Ja­pan's econ­omy min­is­ter Aa­mari re­signs over graft scan­dal

The Pak Banker - - MARKETS/SPORTS -

Ja­panese Econ­omy Min­is­ter Akira Amari re­signed af­ter a week fend­ing off al­le­ga­tions he re­ceived money in re­turn for fa­vors. A tear­ful Amari apol­o­gized for the scan­dal, say­ing it had caused em­bar­rass­ment. He added any cash re­ceived by his of­fice was a political do­na­tion but he had to take re­spon­si­bil­ity for what hap­pened on his watch. He said his sec­re­tary had also re­signed.

"I de­cided to re­sign my cab­i­net po­si­tion to­day in con­sid­er­a­tion of my re­spon­si­bil­ity to over­see my sec­re­tary as a na­tional law­maker, my duty as a min­is­ter, and my pride as a politi­cian," Amari, 66, told re­porters in Tokyo. Nobuteru Ishi­hara, a for­mer sec­re­tary gen­eral of Prime Min­is­ter Shinzo Abe's Lib­eral Demo­cratic Party, will re­place him, na­tional broad­caster NHK re­ported.

Amari is the most in­flu­en­tial min­is­ter to step down since Abe took of­fice in De­cem­ber 2012. He was Ja­pan's point man in the Tran­sPa­cific Part­ner­ship re­gional trade talks, and spear­headed Abe's strat­egy to boost the na­tion's com­pet­i­tive­ness, known as "Abe­nomics." The an­nounce­ment prompted a brief rise in the yen be­fore it set­tled lit­tle changed at 118.71 against the dol­lar as of 6:19 p.m. in Tokyo. "The res­ig­na­tion of one of the lead­ing mem­bers in the Abe cab­i­net hurts the pol­icy im­ple­men­ta­tion ca­pac­ity of Abe­nomics," said Mi­nori Uchida, head of global mar­kets re­search at Bank of Tokyo- Mit­subishi UFJ Ltd. "It may be a rea­son to buy the yen and sell stocks." With the yen strength­en­ing to a one-year high last week, and ex­ports fall­ing faster than ex­pected in De­cem­ber, the res­ig­na­tion comes at a key time for Abe­nomics, which is aimed at pulling the world's third-largest econ­omy out of de­fla­tion. The loss of Amari may also prove a headache for Abe in the run-up to elec­tions in par­lia­ment's up­per house this sum­mer.

"In or­der to es­cape de­fla­tion and build a strong econ­omy, we need to pass the bud­get and re­lated im­por­tant bills as soon as pos­si­ble," Amari said. "We need to re­move any im­ped­i­ments to that and I am no ex­cep­tion."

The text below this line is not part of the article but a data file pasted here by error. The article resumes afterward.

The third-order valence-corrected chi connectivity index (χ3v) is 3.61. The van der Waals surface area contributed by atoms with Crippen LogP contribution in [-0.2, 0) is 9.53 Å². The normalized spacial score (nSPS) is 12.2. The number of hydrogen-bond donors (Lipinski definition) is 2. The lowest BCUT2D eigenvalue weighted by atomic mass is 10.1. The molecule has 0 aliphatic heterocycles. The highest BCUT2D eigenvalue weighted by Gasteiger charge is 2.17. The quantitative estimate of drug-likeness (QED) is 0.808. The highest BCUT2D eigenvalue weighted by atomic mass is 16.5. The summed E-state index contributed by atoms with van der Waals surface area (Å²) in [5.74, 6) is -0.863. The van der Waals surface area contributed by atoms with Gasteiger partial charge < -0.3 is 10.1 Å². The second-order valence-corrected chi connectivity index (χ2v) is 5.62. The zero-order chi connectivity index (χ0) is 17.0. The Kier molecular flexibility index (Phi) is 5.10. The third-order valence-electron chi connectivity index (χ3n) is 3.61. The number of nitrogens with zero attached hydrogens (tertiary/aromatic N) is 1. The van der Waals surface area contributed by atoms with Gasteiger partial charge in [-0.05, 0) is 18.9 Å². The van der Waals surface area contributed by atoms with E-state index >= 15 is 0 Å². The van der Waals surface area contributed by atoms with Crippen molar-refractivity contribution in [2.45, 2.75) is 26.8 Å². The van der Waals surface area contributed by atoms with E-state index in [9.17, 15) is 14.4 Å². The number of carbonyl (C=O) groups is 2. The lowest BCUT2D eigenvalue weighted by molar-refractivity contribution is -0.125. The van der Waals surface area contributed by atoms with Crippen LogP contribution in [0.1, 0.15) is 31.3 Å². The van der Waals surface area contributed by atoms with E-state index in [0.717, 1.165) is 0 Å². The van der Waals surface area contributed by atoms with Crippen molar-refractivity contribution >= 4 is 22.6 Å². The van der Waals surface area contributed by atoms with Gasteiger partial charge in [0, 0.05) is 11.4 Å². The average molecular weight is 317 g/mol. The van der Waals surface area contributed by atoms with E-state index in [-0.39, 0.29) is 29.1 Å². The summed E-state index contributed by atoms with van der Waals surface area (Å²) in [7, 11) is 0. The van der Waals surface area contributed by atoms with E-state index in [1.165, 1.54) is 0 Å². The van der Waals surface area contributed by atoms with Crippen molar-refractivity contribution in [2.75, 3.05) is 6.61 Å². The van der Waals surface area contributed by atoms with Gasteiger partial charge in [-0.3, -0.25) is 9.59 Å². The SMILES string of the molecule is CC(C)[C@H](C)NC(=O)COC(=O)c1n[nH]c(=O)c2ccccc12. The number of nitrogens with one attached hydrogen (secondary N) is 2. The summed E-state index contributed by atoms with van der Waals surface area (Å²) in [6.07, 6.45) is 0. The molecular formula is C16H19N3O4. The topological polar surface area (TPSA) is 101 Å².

Amari was re­spond­ing to an ar­ti­cle pub­lished in the weekly Shukan Bun­shun maga- zine last week that said he and his staff took money from an uniden­ti­fied Chiba pre­fec­ture­based con­struc­tion com­pany in an al­leged vi­o­la­tion of a political fund­ing law. The pay­ments amounted to at least 12 mil­lion yen (about $101,000).

A fol­low-up piece on Thurs­day said Amari twice pock­eted en­velopes con­tain­ing 500,000 yen in cash. Fur­ther un­recorded pay­ments were made, bring­ing the to­tal to tens of mil­lions of yen, the mag­a­zine said.

Dur­ing the briefing, Amari said he had no rec­ol­lec­tion of tak­ing cash. He said his sec­re­tary had given tes­ti­mony that money was re­ceived by his of­fice and dealt with as a political do­na­tion. The sec­re­tary, who had spent 3 mil­lion yen of the funds, had ac­knowl­edged tak­ing money, he said.

Amari is the fourth cab­i­net mem­ber to re­sign over al­le­ga­tions of fi­nan­cial im­pro­pri­ety. None were as im­por­tant to Abe as his econ­omy min­is­ter, who com­pleted tough ne­go­ti­a­tions with the U.S. over the TPP trade deal even af­ter bat­tling can­cer of the tongue. Amari had been ex­pected to travel to New Zealand for the sign­ing of the pact by the 12 coun­tries in­volved on Feb. 4.

Gains in Ja­pan's bench­mark Topix In­dex since Shinzo Abe's elec­tion in De­cem­ber 2012 Gains in Ja­pan's bench­mark Topix In­dex since Shinzo Abe's elec­tion in De­cem­ber 2012 "It's a mi­nus rather than a plus," said Yuji Saito, head of the for­eign-ex­change depart­ment at Credit Agri­cole SA in Tokyo.

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